The Innovator's DNA

Mastering the Five Skills of Disruptive Innovators

Author: Jeff Dyer,Hal Gregersen,Clayton M. Christensen

Publisher: Harvard Business Press

ISBN: 142214271X

Category: Business & Economics

Page: 272

View: 655

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A new classic, cited by leaders and media around the globe as a highly recommended read for anyone interested in innovation. In The Innovator’s DNA, authors Jeffrey Dyer, Hal Gregersen, and bestselling author Clayton Christensen (The Innovator’s Dilemma, The Innovator’s Solution, How Will You Measure Your Life?) build on what we know about disruptive innovation to show how individuals can develop the skills necessary to move progressively from idea to impact. By identifying behaviors of the world’s best innovators—from leaders at Amazon and Apple to those at Google, Skype, and Virgin Group—the authors outline five discovery skills that distinguish innovative entrepreneurs and executives from ordinary managers: Associating, Questioning, Observing, Networking, and Experimenting. Once you master these competencies (the authors provide a self-assessment for rating your own innovator’s DNA), the authors explain how to generate ideas, collaborate to implement them, and build innovation skills throughout the organization to result in a competitive edge. This innovation advantage will translate into a premium in your company’s stock price—an innovation premium—which is possible only by building the code for innovation right into your organization’s people, processes, and guiding philosophies. Practical and provocative, The Innovator’s DNA is an essential resource for individuals and teams who want to strengthen their innovative prowess.

Spine of the Continent

The Race to Save America's Last, Best Wilderness

Author: Mary Ellen Hannibal

Publisher: Rowman & Littlefield

ISBN: 0762788828

Category: Nature

Page: 288

View: 3935

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As climate change encroaches, natural habitats are shifting while human development makes islands of even the largest nature reserves, stranding the biodiversity within them. The Spine of the Continent profiles the most ambitious conservation effort ever made: to create linked protected areas from the Yukon to Mexico. Backed by blue-ribbon scientific foundations, the Spine is a grassroots, cooperative effort among NGOs large and small and everyday citizens. It aims not only to make physical connections so nature will persist but also to make connections between people and the land. In this fascinating and important account, Mary Ellen Hannibal travels the length of the Spine and shares stories of the impassioned activists she meets and the critters they love.

A century of innovation

the 3M story

Author: Minnesota Mining and Manufacturing Company

Publisher: N.A

ISBN: 9780972230216

Category: Business & Economics

Page: 236

View: 9979

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A compilation of 3M voices, memories, facts and experiences from the company's first 100 years.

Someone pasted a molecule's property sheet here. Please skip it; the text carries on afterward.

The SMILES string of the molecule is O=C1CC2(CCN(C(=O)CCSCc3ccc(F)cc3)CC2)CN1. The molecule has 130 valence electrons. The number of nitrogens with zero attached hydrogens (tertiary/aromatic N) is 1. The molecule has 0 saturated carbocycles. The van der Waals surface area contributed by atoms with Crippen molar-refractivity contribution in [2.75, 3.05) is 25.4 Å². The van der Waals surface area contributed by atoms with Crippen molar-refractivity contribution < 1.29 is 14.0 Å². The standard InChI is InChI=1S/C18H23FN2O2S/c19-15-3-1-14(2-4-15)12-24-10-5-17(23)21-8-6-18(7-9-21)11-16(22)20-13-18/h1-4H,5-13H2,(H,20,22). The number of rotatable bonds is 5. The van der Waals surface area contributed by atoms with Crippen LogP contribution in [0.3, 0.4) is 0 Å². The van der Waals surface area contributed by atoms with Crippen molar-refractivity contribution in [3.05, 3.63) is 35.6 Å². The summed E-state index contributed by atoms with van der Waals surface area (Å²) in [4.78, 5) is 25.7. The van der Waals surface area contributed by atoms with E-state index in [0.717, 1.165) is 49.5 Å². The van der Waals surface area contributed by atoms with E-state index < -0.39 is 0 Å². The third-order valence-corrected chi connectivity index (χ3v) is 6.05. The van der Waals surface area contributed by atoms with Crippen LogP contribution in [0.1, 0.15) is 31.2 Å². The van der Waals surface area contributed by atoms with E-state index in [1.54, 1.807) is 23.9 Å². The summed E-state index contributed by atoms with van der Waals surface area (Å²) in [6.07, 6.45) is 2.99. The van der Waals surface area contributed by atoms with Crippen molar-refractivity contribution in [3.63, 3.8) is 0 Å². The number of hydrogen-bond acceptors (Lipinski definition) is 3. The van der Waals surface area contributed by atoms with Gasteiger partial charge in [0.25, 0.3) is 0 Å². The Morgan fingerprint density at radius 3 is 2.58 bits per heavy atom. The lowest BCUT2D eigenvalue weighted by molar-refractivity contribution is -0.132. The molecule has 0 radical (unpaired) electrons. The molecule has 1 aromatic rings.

1983

The World at the Brink

Author: Taylor Downing

Publisher: Abacus

ISBN: 9780349143040

Category:

Page: 400

View: 9019

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'A carefully researched and hugely readable account of the build-up to war, the momentum inexorably growing as he assembles each part of the jigsaw. Indeed, his narrative is so persuasive that by the time you are about two- thirds through, it takes some effort to remind yourself that the Third World War never happened' Dominic Sandbrook, Sunday Times 1983 was a supremely dangerous year - even more dangerous than 1962, the year of the Cuban Missile Crisis. In the US, President Reagan massively increased defence spending, described the Soviet Union as an 'evil empire' and announced his 'Star Wars' programme, calling for a shield in space to defend the US from incoming missiles. Yuri Andropov, the paranoid Soviet leader, saw all this as signs of American aggression and convinced himself that the US really meant to attack the Soviet Union. He put the KGB on alert to look for signs of an imminent nuclear attack. When a Soviet fighter jet shot down Korean Air Lines flight KAL 007 after straying off course over a sensitive Soviet military area, President Reagan described it as a 'terrorist act' and 'a crime against humanity'. The temperature was rising fast. Then at the height of the tension, NATO began a war game called Able Archer 83. In this exercise, NATO requested permission to use the codes to launch nuclear weapons. The nervous Soviets convinced themselves this was no exercise but the real thing. This is an extraordinary and largely unknown Cold War story of spies and double agents, of missiles being readied, of intelligence failures, misunderstandings and the panic of world leaders. With access to hundreds of extraordinary new documents just released in the US, Taylor Downing is able to tell for the first time the gripping but true story of how near the world came to the brink of nuclear war in 1983. 1983: The World at the Brink is a real-life thriller.